In the graphic below, we present a map of useful wind energy at 10 m AGL (published in “Atlas Klimatu Polski”, edited by Halina Lorenc in 2005) in comparison with a new product using data from the INCA-PL2 nowcasting model (the presented example covers the year 2019). Nowcasting forecasts are generated based on forecast fields from the AROME mesoscale model and current telemetry measurements, considering the influence of the terrain orography.
The use of data from measurement stations and their complementation with the results of high spatial and temporal resolution weather forecast systems models allows for a better representation of the actual wind conditions in the analysed area in times of progressive climate change. At the same time, the distribution picture remains consistent with studies based on long-term data, e.g. as defined in the publication of Prof. Halina Lorenc. The above approach was used in work on the Atlas of small-scale wind energy 1 km × 1 km (AMEW-PL).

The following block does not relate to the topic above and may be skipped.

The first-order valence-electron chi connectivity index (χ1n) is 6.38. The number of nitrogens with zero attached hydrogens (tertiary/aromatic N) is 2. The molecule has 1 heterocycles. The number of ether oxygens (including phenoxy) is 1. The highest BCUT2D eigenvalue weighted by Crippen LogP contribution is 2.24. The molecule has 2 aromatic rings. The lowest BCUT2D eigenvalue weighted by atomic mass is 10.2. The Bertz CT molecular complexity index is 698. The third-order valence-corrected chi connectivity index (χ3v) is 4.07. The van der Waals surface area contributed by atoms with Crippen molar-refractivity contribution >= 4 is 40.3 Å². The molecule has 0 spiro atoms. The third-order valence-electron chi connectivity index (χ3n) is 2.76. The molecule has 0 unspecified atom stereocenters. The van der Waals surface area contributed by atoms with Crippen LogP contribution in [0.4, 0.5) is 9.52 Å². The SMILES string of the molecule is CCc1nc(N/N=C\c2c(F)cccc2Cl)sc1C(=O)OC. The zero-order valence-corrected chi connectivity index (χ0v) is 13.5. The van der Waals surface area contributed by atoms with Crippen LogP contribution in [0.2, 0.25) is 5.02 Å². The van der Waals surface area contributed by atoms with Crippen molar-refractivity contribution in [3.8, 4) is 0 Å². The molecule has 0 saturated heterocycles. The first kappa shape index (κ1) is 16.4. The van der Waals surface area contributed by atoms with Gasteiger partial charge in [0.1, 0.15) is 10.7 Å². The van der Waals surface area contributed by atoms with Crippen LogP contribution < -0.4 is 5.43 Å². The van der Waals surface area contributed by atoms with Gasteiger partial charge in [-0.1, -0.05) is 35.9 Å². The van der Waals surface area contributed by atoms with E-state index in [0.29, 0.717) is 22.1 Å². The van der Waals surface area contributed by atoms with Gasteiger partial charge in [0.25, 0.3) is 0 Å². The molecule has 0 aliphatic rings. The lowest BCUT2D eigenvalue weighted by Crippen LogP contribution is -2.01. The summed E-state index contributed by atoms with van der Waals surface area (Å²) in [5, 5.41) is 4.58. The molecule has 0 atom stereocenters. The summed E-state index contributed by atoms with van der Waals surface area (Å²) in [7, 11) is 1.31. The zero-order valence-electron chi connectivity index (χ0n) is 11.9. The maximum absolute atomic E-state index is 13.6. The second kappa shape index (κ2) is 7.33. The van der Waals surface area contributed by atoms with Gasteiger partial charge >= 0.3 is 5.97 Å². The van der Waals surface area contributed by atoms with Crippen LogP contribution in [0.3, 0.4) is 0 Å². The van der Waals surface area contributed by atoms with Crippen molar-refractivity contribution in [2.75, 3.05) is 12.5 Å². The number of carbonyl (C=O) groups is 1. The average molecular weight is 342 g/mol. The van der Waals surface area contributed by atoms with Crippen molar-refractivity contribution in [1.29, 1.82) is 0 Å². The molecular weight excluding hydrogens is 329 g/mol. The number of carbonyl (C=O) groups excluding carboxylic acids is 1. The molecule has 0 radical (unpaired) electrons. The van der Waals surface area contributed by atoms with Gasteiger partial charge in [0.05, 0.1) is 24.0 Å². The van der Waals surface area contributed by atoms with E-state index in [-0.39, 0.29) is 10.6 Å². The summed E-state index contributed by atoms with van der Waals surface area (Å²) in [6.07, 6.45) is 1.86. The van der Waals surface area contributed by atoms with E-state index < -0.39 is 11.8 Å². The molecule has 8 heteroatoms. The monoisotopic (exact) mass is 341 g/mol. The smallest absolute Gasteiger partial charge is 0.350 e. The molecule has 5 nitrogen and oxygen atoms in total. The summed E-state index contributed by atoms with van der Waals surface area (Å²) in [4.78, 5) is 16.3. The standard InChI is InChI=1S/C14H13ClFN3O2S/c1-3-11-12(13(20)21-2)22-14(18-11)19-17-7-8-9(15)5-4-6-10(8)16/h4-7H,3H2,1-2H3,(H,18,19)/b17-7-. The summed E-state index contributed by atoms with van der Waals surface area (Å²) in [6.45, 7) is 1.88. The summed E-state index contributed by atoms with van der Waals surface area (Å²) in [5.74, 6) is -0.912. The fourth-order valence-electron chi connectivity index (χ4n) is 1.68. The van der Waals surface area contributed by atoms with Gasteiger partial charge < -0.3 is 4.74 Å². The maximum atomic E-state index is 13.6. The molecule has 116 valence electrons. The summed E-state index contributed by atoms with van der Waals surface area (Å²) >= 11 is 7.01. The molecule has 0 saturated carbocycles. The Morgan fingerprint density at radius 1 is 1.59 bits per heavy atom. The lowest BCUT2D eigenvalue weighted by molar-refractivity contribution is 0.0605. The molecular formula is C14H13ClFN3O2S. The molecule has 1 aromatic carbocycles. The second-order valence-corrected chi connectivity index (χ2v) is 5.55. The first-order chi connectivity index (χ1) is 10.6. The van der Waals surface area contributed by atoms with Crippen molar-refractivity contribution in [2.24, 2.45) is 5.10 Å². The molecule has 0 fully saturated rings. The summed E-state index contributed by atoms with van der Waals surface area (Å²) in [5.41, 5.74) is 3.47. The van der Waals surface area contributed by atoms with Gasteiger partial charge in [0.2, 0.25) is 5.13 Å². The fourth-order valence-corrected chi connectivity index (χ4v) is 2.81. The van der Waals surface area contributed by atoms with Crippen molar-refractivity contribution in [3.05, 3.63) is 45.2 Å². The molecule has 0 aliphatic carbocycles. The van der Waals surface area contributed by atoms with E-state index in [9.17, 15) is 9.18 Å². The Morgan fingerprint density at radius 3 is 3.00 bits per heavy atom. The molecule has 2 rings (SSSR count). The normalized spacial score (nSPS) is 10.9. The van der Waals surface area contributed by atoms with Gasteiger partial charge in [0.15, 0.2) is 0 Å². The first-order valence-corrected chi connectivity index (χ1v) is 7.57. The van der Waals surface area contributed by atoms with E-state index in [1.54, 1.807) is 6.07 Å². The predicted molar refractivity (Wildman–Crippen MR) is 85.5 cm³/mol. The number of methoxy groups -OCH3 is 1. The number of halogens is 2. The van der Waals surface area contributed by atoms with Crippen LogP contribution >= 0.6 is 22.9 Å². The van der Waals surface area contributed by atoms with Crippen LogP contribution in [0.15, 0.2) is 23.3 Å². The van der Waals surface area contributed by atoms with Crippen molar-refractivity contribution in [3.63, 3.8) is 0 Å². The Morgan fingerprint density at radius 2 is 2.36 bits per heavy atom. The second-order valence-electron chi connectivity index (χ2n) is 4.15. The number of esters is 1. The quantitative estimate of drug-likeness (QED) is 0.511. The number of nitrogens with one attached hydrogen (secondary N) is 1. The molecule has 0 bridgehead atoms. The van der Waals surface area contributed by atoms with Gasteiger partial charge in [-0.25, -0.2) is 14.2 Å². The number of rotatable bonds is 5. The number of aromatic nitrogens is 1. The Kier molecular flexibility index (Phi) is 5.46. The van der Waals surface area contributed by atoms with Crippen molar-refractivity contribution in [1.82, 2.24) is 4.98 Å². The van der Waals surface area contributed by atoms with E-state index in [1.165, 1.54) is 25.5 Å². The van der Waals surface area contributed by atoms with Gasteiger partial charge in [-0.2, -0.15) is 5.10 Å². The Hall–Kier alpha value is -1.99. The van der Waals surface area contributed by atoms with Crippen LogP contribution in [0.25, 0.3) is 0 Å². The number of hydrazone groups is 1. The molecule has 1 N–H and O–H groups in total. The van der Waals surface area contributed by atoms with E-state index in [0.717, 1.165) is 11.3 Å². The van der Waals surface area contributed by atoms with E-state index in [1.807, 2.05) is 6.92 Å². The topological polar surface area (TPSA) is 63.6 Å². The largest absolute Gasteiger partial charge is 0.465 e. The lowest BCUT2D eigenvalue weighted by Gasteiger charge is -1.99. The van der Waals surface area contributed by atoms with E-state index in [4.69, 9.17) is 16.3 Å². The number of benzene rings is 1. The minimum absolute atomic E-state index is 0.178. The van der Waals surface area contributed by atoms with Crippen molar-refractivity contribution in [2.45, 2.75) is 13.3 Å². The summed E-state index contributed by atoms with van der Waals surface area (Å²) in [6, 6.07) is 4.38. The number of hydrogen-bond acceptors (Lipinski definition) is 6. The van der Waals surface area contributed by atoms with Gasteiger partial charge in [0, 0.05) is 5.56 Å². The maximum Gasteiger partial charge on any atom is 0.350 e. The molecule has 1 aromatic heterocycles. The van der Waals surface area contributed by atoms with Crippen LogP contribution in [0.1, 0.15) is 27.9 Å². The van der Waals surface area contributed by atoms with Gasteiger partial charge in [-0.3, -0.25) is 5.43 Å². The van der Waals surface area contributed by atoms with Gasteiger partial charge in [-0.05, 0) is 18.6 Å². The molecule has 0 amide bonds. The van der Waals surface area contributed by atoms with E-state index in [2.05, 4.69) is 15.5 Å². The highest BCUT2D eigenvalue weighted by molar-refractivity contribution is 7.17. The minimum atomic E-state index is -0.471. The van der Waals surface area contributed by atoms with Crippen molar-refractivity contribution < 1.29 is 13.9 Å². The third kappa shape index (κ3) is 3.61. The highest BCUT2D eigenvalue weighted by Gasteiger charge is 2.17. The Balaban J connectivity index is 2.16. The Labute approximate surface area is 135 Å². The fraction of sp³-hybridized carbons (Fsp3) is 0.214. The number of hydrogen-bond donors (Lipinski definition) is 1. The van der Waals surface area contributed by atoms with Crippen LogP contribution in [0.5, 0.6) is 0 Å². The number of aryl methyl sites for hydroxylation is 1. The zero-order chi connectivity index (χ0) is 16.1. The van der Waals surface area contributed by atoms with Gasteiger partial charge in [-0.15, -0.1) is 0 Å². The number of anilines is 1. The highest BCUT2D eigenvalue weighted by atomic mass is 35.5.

The AMEW-PL atlas will be the first digital atlas developed for the needs of small-scale wind energy in Poland. It will be distinguished from other currently available open access atlases, such as GWA or NEWA, by its structure with a choice of content, providing information on wind energy potential at levels of 10 and 30 m AGL, and, in reference to other atlases, also 50, 80 and 100 m above ground level. And most importantly, with a surface resolution of 1 km × 1 km. The first version of the atlas will be developed based on four-year (2019-2022) hourly data from the INCA-PL 2 nowcasting model. The study’s authors assume that the time series will be successively extended with the development of functionality and the availability of reliable data.